FISHMONGERS in Ipoh have been seeing a shortage of fish in recent weeks and what is available is being sold at higher prices.
A check by MetroPerak with several fishmongers at the Ipoh Central Market found that they were forced to sell fish at prices around 10% to 30% higher than before.
A fishmonger who wished to be known only as Lee, 60, said she noticed the fish bought from her suppliers in Thailand has been fewer in number around two months ago.
“From what I have heard, it seems that the authorities have sealed off all ports around the country, forbidding fishermen to go out to sea.
“They are doing this to give time for the fish to breed.
“It usually happens once a year around June and July,” she said.
A customer came to Lee’s stall, asking for the price of white pomfret (bak chong yu in Cantonese) and she was taken aback when Lee said it was RM50 per kg.
Lee said she used to sell it for around RM40 per kg, but times are tough these days.
“If the supplier sells it to me at a higher price, then I have no choice but to adjust my prices.
“Selling fish used to be a good way to earn a living, but not anymore.
“Luckily, my two children are already in their 30s and working, or else I can’t imagine having to support them on a lower income,” she said, adding that she has been in the business for more than 40 years.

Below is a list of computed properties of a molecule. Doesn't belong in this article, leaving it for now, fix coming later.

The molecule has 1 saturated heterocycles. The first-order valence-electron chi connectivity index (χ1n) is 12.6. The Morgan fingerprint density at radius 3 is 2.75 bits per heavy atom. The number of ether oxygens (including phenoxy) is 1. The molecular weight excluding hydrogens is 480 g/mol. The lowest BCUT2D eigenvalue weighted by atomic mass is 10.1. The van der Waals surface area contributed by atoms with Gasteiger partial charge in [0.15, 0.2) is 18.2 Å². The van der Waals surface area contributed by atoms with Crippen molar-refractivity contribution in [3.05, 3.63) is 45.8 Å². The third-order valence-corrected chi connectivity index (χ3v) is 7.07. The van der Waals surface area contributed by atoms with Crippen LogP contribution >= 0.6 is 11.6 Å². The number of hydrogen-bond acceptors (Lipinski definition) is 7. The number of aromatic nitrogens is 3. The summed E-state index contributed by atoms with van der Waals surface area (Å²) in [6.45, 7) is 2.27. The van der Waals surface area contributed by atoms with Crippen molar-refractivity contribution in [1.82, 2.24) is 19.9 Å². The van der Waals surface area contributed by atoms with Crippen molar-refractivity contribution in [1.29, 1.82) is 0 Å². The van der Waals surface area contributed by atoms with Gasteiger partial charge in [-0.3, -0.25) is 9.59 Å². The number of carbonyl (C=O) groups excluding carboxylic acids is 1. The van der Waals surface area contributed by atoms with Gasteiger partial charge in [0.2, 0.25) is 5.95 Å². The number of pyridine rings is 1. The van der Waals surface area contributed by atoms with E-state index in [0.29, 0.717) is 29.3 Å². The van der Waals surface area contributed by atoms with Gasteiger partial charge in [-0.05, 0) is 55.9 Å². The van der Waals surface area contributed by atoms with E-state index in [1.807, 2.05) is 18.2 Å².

Lee says the price of the grouper, hairtail, and ikan siakap have increased by 30% too.
Similarly, at another stall, fishmonger Kak Ros, in her 40s, said she has been seeing low fish supply as well.
At her stall, grouper was now selling for RM24 per kg compared to RM23 a few months back, while ikan siakap is going for RM16 per kg from RM15.
“My prices have only gone up a few ringgit, as I source for fish overseas and locally.
“I noticed that overseas suppliers can sell them to me cheaper than my local suppliers from Kuala Sepetang and Pantai Remis.
“The local fish do not seem as fresh,” she said.
Kak Ros also said her customers would complain, but they still fork out the extra money in order to enjoy certain delicacies during Ramadan.
“My Malay customers usually buy ikan siakap and ikan pari (stingray) for their buka puasa dishes and they will ask me why the prices are so expensive now.
“I explain to them about the current fish shortage, hoping that they’ll understand,” she said.
A fellow fishmonger known only as Chen, 70, said she did notice a reduction in the fish supply over the last few weeks.
“Probably they just couldn’t catch enough fish because of the bad weather.
“If there’s not enough supply, I am forced to sell it at a higher price too to protect my rice bowl,” she said.
However, Ipoh Fishmongers Association chairman Koi Boon Tee said there was no problem with the fish supply at markets.
“It is probably because of the high demand for these fish that they were sold out at markets.
“There are higher demands for the smaller fish compared to the bigger ones,” he said.
“Consumers can be assured that there will be ample supply for Ramadan,” he added.